Today, A Place in the Sun, director George Stevens' masterpiece and the career-best vehicle for stars Clift and Winters, is mostly, tragically a forgotten picture. Generally overshadowed by another big Oscar winner from 1951 (A Streetcar Named Desire), the film was dropped by the American Film Institute in its 2007 update of its list of the 100 greatest American motion pictures of all-time. No surprise, it is absent from IMDb's list of the 250 top-rated films. More stunningly, it inexplicably sports a mere 75 percent rating on Rotten Tomatoes.
What is wrong with people?!
Upon its theatrical release, A Place in the Sun was in fact a mammoth critical and commercial success. Charlie Chaplin spoke for countless movie buffs when he proclaimed the film "the greatest movie ever made about America." While it lost the Best Picture Oscar to the decidedly splashier An American in Paris, it tied the Vincente Minnelli film in wins (six) and outpaced Streetcar's showing (four victories) on the big night.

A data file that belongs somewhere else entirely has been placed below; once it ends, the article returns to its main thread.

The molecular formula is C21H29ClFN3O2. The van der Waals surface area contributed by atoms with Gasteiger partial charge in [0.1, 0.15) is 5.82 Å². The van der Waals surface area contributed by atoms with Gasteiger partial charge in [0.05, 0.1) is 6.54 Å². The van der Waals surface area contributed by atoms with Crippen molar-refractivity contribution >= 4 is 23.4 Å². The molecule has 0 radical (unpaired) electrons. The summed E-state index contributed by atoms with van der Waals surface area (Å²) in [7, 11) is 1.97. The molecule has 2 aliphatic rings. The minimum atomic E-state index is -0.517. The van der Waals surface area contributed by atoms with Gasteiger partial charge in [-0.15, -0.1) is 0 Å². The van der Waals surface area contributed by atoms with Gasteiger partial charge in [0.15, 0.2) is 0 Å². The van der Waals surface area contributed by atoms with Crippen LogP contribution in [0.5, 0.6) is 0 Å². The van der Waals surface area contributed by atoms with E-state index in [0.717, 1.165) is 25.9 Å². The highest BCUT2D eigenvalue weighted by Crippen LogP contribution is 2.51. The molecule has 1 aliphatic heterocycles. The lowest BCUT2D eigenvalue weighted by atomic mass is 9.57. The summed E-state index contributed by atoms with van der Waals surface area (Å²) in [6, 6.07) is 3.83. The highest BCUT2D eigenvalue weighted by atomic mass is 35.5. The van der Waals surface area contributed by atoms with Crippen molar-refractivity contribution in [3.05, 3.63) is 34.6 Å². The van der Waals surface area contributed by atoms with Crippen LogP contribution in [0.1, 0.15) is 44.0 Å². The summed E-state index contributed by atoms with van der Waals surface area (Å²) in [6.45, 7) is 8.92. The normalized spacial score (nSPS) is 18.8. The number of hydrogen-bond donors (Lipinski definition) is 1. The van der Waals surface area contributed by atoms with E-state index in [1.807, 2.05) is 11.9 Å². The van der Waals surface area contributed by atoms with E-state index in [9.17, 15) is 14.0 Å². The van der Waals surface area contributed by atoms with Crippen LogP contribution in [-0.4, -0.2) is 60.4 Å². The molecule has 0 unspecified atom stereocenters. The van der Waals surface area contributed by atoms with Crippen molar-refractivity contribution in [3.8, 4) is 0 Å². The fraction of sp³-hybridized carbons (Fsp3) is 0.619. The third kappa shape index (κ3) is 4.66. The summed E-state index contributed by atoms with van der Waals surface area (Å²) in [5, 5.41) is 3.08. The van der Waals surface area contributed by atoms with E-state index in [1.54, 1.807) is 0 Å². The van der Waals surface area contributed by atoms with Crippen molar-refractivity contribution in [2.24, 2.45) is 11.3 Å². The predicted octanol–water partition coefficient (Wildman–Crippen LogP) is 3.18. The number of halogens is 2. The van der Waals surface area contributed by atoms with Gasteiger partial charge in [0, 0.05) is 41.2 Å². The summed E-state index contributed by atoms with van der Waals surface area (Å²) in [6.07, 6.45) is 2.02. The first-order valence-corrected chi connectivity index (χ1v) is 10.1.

Catapulted into movie super stardom was Clift, who five years earlier moved out to Hollywood and secured one splendid project after another - the likes of Red River, The Search and The Heiress. He had dashing matinee idol looks with awe-inspiring acting chops to set him apart from the ordinary silver screen pretty boy. While Clift proved himself an exemplary screen presence in The Search, which earned him his first Best Actor nomination, it was A Place in the Sun that provided him the grandest opportunity to flex those muscles as an actor. The result would be the greatest male performance ever recognized by the Academy.
Clift sends you into a heavenly trance from the moment he graces the screen, his physical appearance striking as can be but with immense depth clearly present under the handsome surface. With Stevens' camera madly in love with the star, Clift's face shimmers and sparkles, oozing so much beauty that it's all too easy to overlook George's faults. And when Clift shares the spotlight with Taylor, who also has never looked more fetching, it's almost too much perfection to handle.
For such an alluring man, Clift also exudes so much vulnerability as George, a lost soul who's ditched his poor life back home for a chance at prosperity many, many miles away. His lack of confidence makes the predicament he finds himself in all the more distressing. And though George may sometimes act in the most detestable of ways, Clift fills the character with ample warmth and heart. His sweetness stays with you, even as George skids off the tracks into oblivion.